[Dr. Aaron Lerner – IMRA:
On the one hand, Minister Yair Lapid’s remarks against a settlement freeze
and the division of Jerusalem should serve to dash hopes among those who saw
him as the point man for pushing through such policies.
On the other hand, Mr. Lapid takes the profoundly dangerous position
supporting the immediate creation of an interim Palestinian state. If the
idea is to propose something with 100% certainty the other side will reject
it then at least there is a logic to it. But if that is not the case,
providing for the establishment of a sovereign Palestinian state anywhere in
our bedroom is incredibly dangerous.]
By JODI RUDOREN The New York Times Published: May 19, 2013
“I’m going to be bashed now, and be the beneficiary of this within, I don’t
know, a year or a year and a half,” Mr. Lapid, 49, said in his first
interview with an international news organization since his unexpected vault
into global headlines. He still hopes to succeed Mr. Netanyahu, but said, “I’m in no hurry.”
Asked about the transition to politics, he called it “painful,” joking, “I
used to have so many opinions before I learned the facts.”
In an hourlong conversation, Mr. Lapid offered no criticism of Mr.
Netanyahu. He said he talks or exchanges text messages almost daily with Naftali Bennett, the leader of the nationalist Jewish Home Party, with whom he formed an alliance to block the ultra-Orthodox from joining Israel’s governing coalition. He declined to discuss security issues like Iran.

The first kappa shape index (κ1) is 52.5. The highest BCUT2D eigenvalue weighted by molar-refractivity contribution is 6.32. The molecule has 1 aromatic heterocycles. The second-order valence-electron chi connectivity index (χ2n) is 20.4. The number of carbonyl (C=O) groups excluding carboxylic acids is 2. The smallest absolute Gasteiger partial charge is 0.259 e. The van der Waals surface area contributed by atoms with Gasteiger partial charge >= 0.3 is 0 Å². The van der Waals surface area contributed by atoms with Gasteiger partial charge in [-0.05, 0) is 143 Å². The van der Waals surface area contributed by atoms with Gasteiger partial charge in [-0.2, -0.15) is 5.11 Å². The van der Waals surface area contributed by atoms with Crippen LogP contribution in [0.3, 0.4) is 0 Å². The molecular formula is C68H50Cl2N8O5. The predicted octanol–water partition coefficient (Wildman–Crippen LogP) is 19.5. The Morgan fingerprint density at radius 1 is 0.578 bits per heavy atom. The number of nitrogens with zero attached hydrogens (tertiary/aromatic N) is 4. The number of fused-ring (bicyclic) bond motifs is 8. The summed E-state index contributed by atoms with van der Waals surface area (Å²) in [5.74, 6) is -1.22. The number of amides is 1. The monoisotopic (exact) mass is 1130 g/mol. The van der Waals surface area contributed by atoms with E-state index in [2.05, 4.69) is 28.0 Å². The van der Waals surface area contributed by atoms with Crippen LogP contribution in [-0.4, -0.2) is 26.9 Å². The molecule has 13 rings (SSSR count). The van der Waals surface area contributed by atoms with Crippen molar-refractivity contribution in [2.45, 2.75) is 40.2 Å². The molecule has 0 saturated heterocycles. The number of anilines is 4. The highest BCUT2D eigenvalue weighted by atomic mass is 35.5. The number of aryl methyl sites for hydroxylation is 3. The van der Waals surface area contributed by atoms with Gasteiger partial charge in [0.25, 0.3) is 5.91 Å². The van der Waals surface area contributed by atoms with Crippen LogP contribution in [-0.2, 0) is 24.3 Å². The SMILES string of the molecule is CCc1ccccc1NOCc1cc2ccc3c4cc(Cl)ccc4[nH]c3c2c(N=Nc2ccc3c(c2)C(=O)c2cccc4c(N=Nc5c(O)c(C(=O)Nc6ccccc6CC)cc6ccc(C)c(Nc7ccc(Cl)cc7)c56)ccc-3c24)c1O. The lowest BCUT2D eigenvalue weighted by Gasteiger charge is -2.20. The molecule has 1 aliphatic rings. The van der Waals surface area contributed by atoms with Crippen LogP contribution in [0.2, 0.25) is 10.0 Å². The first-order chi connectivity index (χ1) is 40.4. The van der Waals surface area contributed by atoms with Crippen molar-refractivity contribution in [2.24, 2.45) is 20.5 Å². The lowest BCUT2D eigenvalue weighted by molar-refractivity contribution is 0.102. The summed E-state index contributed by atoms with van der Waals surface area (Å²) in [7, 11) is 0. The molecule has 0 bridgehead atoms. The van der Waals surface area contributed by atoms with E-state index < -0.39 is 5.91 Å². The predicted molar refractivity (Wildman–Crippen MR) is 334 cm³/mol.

An avowed centrist, Mr. Lapid nevertheless took a hard line on policy toward the Palestinians, the issue that has defined Israeli politics for decades but that was overshadowed by domestic concerns in the recent campaign. He said that Israel should not change its policy on Israeli settlements in the West Bank in order to revive the stalemated peace process, and that Jerusalem should not serve as the capital of a future Palestinian state — an essential part of Palestinian plans.
Mr. Lapid acknowledged that tens of thousands of Jews would someday be uprooted from what he described as “remote settlements” in the West Bank, something he called “heartbreaking.” But he said that problem should be set aside for now, advocating the immediate creation of an interim Palestinian state in parts of the West Bank where no Jews live, with final borders drawn in perhaps three, four or five years. Palestinian leaders have roundly rejected temporary borders.
While he described the two-state solution as “crucial” to preserving Israel
as a Jewish nation, he offered no hints of Israeli concessions that could
break the stalemate in the peace process. Instead, he repeatedly said he
hoped that Secretary of State John Kerry, who is scheduled to arrive here
next week for his fourth visit in two months, would “jump-start” it.